In as much as the decision from round 1 to 7 cumulatively produced the best results, the company did experience challenges. No business finds it smooth through a given financial year because decisions made face challenges from different spheres, which all require delicate balancing.  One persistent problem that troubled the firm throughout the seven rounds and denied it a five-star rating is inventory management. For example, the decisions led to production of approximately 7,000 units in round 3 against available capacity of 6,000. In round 4, the firm produced 9,000 units against the available capacity of 6,000. Similar excesses were experienced in round 5 where the firm produced 11,000 units instead of the required 6,000. After realizing the problem, I did reduced inventory in round 6 by producing 6,000 against 4,000 units required. However, situation turned pout worst in round 7 when the company produced 10,000 units against the maximum available capacity of approximately 6,000. Evidently, team Chester did not utilize the Just-in-time (JIT) policy well, which could have seen it produce based on demand rather than exceeding the capacity. Therefore, the firm incurred avoidable storage costs of excess inventory, which would have increased the income earned. Among the storage costs that comes with excess inventory include pilferage of items, theft, and damage (Omar & Sarker, 2015). Effective inventory management practices can caution a company from incurring avoidable expenses associated with stock excesses.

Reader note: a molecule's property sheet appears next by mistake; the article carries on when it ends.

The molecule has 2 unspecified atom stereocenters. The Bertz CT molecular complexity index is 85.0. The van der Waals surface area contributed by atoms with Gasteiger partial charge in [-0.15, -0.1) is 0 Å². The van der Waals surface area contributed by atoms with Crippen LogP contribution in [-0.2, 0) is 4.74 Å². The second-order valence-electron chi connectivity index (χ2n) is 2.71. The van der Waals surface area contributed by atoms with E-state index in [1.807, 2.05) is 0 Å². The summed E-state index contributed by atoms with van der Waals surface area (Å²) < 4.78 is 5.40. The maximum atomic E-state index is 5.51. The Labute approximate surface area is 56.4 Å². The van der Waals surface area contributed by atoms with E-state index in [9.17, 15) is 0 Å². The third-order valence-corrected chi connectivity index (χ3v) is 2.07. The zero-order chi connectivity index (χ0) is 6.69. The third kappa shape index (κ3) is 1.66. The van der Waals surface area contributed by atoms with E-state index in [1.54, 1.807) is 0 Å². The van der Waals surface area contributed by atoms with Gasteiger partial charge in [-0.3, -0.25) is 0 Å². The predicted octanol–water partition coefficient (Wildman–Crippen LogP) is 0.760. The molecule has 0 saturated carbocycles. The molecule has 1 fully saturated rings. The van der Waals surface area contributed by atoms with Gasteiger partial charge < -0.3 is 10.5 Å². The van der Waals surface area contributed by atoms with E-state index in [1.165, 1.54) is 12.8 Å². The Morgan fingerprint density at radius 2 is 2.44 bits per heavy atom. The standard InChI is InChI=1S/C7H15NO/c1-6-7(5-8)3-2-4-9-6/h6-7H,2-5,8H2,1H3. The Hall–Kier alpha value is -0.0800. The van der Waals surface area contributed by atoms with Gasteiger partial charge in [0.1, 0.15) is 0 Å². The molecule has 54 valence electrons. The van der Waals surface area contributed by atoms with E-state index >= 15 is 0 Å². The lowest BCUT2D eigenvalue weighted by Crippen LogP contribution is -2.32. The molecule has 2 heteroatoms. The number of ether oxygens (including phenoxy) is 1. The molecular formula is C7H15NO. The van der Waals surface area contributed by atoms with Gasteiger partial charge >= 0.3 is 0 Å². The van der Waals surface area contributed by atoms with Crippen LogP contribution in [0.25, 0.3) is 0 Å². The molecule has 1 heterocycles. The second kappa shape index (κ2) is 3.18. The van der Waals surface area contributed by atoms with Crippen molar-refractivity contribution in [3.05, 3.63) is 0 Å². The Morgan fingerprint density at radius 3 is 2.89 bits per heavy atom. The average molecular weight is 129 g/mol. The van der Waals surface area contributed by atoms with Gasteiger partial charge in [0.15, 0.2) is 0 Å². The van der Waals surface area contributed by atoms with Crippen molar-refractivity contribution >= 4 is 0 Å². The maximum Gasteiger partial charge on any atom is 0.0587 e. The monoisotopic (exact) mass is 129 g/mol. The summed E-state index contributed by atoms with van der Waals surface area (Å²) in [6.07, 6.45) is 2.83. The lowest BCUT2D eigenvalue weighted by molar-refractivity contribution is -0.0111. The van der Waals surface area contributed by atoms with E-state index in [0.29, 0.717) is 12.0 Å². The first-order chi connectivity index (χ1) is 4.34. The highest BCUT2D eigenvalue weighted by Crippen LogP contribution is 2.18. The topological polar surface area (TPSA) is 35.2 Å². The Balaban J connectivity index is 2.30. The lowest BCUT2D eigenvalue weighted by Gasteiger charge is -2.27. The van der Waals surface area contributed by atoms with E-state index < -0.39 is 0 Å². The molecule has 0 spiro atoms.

Another major weakness is that Chester team did not pay dividends to the shareholders during the seven financial years. In as much as making profits is the primary goal of a company, shareholders would only feel happy if they receive dividends as a confirmation that the company is doing better. Indeed, team Chester never experienced serious cash flow crisis during most of the rounds. It could have paid shareholders to increase their confidence in the company. Again, the firm never increased shares of the company because number of outstanding shares remained stagnant at 2,000,000 till the seventh round. At least Chester could have issued some shares to increase capitalization of the company. Constant number of shares for seven years running can communicate a negative image to the potential shareholders that the stocks of the company are not attractive enough.

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I did benefit from the opportunities in the capsim project. I started the project with quite limited financial knowledge because I am not traditionally a finance student. However, I finished knowing some important information about what it takes to manage a business.  Anderson (2005) advices that simulation programs are effective way of bring the practical business environment to classroom for learning. I think I gained a lot from the program.